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This Investor Thinks Western Digital Can Nearly Double if It Does This 1 Thing

In difficult markets, investors may want to look at idiosyncratic situations. After all, Warren Buffett is doing just that, playing merger arbitrage with Activision Blizzard, betting its merger goes through later this year.
Another type of idiosyncratic situation is activist investing. That happens when a large investor takes a big stake in an underperforming company, and then advocates for specific changes to unlock value.
Last week, activist hedge fund Elliott Management revealed it had invested $1 billion in storage maker Western Digital (NASDAQ: WDC), and then disclosed its letter to management, which proposes the company split its business in two.
Splitting its HDD and NAND business
Elliott believes Western Digital should essentially undo its 2016 acquisition of SanDisk. Western Digital was a hard disk drive (HDD) producer before that acquisition, and some investors feared HDDs would perpetually decline thanks to the rise of NAND flash. So Western Digital bought NAND producer SanDisk for $19 billion, which was a rather high price at the time.
Elliott’s argument is that NAND flash and hard disks are different technologies, that there aren’t material synergies from the transaction, and that hard disks aren’t actually in a decline, thanks to growing demand from cloud computing giants. Since Western Digital has underperformed HDD pure play Seagate Technology, Elliott thinks a lot of value can be unlocked if Western Digital splits the two businesses, and that Western Digital could be worth $104 per share, up from $59 as of this writing.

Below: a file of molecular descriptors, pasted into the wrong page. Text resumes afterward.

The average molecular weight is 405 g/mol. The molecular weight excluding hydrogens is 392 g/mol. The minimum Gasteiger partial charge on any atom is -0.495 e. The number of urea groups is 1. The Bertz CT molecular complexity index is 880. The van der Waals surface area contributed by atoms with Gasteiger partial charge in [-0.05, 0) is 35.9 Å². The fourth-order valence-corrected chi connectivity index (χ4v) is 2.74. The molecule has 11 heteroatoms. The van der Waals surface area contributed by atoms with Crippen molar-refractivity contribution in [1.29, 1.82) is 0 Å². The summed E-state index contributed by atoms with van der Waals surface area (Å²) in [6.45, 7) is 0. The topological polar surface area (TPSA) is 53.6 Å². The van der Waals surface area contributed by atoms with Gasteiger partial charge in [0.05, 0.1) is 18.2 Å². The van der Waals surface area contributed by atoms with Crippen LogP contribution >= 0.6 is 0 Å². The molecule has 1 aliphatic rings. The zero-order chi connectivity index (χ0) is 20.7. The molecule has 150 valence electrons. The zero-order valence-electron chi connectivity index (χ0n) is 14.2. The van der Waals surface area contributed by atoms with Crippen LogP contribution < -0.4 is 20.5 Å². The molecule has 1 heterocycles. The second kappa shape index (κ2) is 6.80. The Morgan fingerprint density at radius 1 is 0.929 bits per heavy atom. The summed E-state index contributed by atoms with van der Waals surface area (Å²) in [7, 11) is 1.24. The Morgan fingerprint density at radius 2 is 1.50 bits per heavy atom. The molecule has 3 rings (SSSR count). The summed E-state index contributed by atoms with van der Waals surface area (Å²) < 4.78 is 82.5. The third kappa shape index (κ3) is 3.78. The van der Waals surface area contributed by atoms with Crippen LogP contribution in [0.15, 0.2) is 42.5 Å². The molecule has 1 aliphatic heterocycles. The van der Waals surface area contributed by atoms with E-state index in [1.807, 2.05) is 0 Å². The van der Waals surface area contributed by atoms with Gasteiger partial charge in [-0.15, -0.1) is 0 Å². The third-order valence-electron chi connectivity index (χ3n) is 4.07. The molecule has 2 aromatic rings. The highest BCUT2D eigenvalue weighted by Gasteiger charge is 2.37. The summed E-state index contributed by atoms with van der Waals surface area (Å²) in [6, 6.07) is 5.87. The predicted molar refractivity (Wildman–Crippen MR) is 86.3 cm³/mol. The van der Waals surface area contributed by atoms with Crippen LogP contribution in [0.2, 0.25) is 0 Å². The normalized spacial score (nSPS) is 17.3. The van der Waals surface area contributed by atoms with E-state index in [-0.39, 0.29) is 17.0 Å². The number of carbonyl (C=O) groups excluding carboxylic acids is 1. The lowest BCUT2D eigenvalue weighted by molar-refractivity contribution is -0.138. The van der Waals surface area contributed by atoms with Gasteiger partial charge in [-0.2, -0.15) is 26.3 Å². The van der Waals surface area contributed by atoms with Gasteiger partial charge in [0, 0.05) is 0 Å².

Elliott appears to have a strong case.
Image source: Getty Images.

How Elliott gets there
The easy part of Western Digital’s valuation is the HDD segment, which it does separate out in its financial statements. The HDD business operates in an oligopoly with Seagate, with 38% market share, while Seagate has 46%. Both companies have similar growth rates and gross margins.
Since Western Digital doesn’t break out operating expenses by unit, but since it has similar HDD gross margins to Seagate, Elliott doesn’t see why Western Digital’s HDD business shouldn’t trade at Seagate’s enterprise value-to-sales ratio of 1.8. That would value Western Digital’s HDD business at $17.3 billion — nearly 80% of its enterprise value today.
That leaves just $4.1 billion of remaining value for the NAND flash business — and remember, Western Digital bought this business for $19 billion all the way back in 2016.
The thing is, the NAND flash business may even be a better business than hard disks. Last quarter, Western Digital had slightly more NAND revenue than HDD revenue, and the NAND gross margin was actually higher.